gaining twist


From The Collaborative International Dictionary of English v.0.48:

Gain \Gain\, v. i.
   To have or receive advantage or profit; to acquire gain; to
   grow rich; to advance in interest, health, or happiness; to
   make progress; as, the sick man gains daily.
   [1913 Webster]

         Thou hast greedily gained of thy neighbors by
         extortion.                               --Ezek. xxii.
                                                  12.
   [1913 Webster]

   Gaining twist, in rifled firearms, a twist of the grooves,
      which increases regularly from the breech to the muzzle.

   To gain on or To gain upon.
   (a) To encroach on; as, the ocean gains on the land.
   (b) To obtain influence with.
   (c) To win ground upon; to move faster than, as in a race or
       contest.
   (d) To get the better of; to have the advantage of.
       [1913 Webster]

             The English have not only gained upon the Venetians
             in the Levant, but have their cloth in Venice
             itself.                              --Addison.
       [1913 Webster]

             My good behavior had so far gained on the emperor,
             that I began to conceive hopes of liberty. --Swift.
       [1913 Webster]
.

From The Collaborative International Dictionary of English v.0.48:

Twist \Twist\, n.
   1. The act of twisting; a contortion; a flexure; a
      convolution; a bending.
      [1913 Webster]

            Not the least turn or twist in the fibers of any one
            animal which does not render them more proper for
            that particular animal's way of life than any other
            cast or texture.                      --Addison.
      [1913 Webster]

   2. The form given in twisting.
      [1913 Webster]

            [He] shrunk at first sight of it; he found fault
            with the length, the thickness, and the twist.
                                                  --Arbuthnot.
      [1913 Webster]

   3. That which is formed by twisting, convoluting, or uniting
      parts. Specifically: 
      [1913 Webster]
      (a) A cord, thread, or anything flexible, formed by
          winding strands or separate things round each other.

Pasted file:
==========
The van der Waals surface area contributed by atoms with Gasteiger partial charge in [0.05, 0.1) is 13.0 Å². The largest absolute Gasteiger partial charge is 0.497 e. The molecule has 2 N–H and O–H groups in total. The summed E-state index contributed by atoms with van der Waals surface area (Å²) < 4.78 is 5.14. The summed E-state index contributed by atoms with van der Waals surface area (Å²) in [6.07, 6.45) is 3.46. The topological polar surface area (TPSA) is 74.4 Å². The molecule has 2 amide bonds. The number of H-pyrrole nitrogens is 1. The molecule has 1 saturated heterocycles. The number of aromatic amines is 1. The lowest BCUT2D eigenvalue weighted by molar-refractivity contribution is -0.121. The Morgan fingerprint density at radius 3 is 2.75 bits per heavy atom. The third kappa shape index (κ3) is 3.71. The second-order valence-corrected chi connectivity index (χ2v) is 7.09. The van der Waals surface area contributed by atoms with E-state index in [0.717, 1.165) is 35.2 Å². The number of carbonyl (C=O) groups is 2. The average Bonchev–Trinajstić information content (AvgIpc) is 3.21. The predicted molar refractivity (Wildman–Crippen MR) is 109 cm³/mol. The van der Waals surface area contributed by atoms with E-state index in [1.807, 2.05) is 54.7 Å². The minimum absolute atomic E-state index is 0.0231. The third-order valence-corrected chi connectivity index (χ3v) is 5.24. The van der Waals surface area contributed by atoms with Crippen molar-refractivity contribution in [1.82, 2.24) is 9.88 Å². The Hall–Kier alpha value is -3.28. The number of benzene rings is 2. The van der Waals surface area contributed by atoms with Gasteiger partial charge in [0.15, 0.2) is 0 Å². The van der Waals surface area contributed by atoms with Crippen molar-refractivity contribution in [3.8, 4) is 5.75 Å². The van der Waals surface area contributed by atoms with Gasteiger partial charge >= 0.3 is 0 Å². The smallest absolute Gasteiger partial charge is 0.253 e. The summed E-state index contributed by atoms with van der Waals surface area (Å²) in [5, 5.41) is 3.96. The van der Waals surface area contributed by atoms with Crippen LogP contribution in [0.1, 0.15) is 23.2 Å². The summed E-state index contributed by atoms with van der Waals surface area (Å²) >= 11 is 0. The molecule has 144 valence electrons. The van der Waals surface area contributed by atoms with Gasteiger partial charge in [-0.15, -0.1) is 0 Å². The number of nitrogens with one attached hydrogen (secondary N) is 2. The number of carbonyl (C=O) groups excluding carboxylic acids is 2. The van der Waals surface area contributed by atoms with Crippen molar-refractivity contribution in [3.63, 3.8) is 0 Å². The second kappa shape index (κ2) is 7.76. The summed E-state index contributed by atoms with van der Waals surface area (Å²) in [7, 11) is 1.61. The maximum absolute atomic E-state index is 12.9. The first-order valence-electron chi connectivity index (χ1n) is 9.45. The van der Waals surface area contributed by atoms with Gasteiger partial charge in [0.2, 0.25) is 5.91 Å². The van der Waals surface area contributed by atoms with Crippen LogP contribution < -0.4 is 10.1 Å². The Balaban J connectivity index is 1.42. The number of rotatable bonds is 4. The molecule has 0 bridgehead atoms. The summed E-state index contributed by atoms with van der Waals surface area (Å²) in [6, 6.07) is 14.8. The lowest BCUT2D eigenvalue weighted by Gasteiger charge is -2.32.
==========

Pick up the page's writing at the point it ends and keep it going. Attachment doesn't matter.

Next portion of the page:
[1913 Webster]
      (b) A kind of closely twisted, strong sewing silk, used by
          tailors, saddlers, and the like.
          [1913 Webster]
      (c) A kind of cotton yarn, of several varieties.
          [1913 Webster]
      (d) A roll of twisted dough, baked.
          [1913 Webster]
      (e) A little twisted roll of tobacco.
          [1913 Webster]
      (f) (Weaving) One of the threads of a warp, -- usually
          more tightly twisted than the filling.
          [1913 Webster]
      (g) (Firearms) A material for gun barrels, consisting of
          iron and steel twisted and welded together; as,
          Damascus twist.
          [1913 Webster]
      (h) (Firearms & Ord.) The spiral course of the rifling of
          a gun barrel or a cannon.
          [1913 Webster]
      (i) A beverage made of brandy and gin. [Slang]
          [1913 Webster]

   4. [OE.; -- so called as being a two-forked branch. See
      Twist, v. t.] A twig. [Obs.] --Chaucer. Fairfax.
      [1913 Webster]

   5. Act of imparting a turning or twisting motion, as to a
      pitched ball; also, the motion thus imparted; as, the
      twist of a billiard ball.
      [Webster 1913 Suppl.]

   6. A strong individual tendency, or bent; a marked
      inclination; a bias; -- often implying a peculiar or
      unusual tendency; as, a twist toward fanaticism.
      [Webster 1913 Suppl.]

   Gain twist, or Gaining twist (Firearms), twist of which
      the pitch is less, and the inclination greater, at the
      muzzle than at the breech.

   Twist drill, a drill the body of which is twisted like that
      of an auger. See Illust. of Drill.

   Uniform twist (Firearms), a twist of which the spiral
      course has an equal pitch throughout.
      [1913 Webster]
Feedback Form